This sentiment, coupled with her revealing just how hard her mom and grandmothers worked to make sure the kids never knew what was going on financially behind the scenes is something a lot of people in immigrant and marginalized communities can relate to. It’s one thing to have the former First Lady telling you to make sure you meditate and make time to journal – but the message can fall on deaf ears who don’t feel like the messenger understands the struggle and the inherent privilege required to even prioritize your mental health. When Meg says it, and especially with where she’s coming from, it resonates for a lot more people.
She named the site “Bad Bitches Have Bad Days Too,” which is also a line from a song she wrote called Anxiety. In an interview with Apple Music, she describes being inspired to write the song as she processed the feelings that came after her mom’s death.
“‘Anxiety’ is not even a song that I felt like I wanted to write for other people,” she said. “Like, I wrote it for me, to me. Kind of, like, to my mom a little bit. And it was rough. But I mean, I got through it and I just felt like, ‘Okay, like, I got that off my chest.’”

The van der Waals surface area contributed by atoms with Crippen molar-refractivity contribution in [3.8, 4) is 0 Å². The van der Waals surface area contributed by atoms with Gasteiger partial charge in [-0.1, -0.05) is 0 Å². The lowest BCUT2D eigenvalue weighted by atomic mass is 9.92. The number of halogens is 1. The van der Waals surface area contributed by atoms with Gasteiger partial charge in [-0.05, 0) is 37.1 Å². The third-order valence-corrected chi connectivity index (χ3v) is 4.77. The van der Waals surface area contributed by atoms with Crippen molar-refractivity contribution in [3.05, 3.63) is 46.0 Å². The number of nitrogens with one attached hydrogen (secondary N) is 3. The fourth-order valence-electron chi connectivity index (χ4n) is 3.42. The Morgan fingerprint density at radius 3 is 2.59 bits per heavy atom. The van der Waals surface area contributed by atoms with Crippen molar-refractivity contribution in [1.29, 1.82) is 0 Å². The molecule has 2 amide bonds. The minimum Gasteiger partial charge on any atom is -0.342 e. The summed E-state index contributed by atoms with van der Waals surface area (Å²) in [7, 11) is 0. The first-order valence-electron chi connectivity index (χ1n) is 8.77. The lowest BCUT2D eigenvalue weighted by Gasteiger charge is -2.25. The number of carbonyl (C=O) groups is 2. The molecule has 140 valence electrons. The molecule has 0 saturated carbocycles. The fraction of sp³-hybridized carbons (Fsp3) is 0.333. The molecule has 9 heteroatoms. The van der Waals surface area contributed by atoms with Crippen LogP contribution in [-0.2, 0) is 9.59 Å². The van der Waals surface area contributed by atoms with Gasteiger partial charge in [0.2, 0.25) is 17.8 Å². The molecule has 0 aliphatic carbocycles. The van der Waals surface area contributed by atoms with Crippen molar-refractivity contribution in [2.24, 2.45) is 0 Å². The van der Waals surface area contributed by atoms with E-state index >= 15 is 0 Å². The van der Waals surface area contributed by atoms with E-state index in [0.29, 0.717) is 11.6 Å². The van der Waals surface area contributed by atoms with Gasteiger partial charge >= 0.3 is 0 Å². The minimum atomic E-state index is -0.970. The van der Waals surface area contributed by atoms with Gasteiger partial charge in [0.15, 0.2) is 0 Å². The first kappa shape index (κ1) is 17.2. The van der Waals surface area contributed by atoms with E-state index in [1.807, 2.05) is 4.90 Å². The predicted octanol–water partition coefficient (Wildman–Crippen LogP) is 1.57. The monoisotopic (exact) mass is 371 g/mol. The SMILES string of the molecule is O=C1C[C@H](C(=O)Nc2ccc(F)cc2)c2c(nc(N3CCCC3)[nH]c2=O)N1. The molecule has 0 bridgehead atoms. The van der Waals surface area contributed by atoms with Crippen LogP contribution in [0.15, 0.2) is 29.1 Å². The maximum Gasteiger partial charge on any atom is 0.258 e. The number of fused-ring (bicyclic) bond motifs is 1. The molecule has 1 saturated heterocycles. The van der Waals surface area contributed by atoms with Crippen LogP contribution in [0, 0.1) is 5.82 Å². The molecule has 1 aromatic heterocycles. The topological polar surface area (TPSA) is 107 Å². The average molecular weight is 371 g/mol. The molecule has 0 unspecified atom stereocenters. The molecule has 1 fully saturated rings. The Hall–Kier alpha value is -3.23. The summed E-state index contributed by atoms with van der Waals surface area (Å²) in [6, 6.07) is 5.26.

Not only is Meg promoting mental health, but she’s promoting peace and positivity, which in the rap industry, hasn’t always been the case. With a long history of rap battles, which yes, is an art form, but one that can turn ugly, sneak disses and a dog-eat-dog mentality, she is urging people to reimagine what the rap scene can look like – especially for female rappers.
In 2019, when rumours swirled that Cardi B was taking a jab at Meg, she put an immediate stop to the online chatter, tweeting, “If you’re a real hottie, please spread positivity 💙 we real around here and we fw everybody that fw us. No dry hating no dry beef 🔥.”
She’s changing stan culture. By showing up fully, as a multi-faceted and non-monolithic woman, she is fostering and encouraging a new generation of love, acceptance and peace–prioritizing fans and putting the importance of mental health on the radar for people who might just need it the most.
Attached - Meg performing at the iHeart Radio Music Festival in Las Vegas on Saturday night.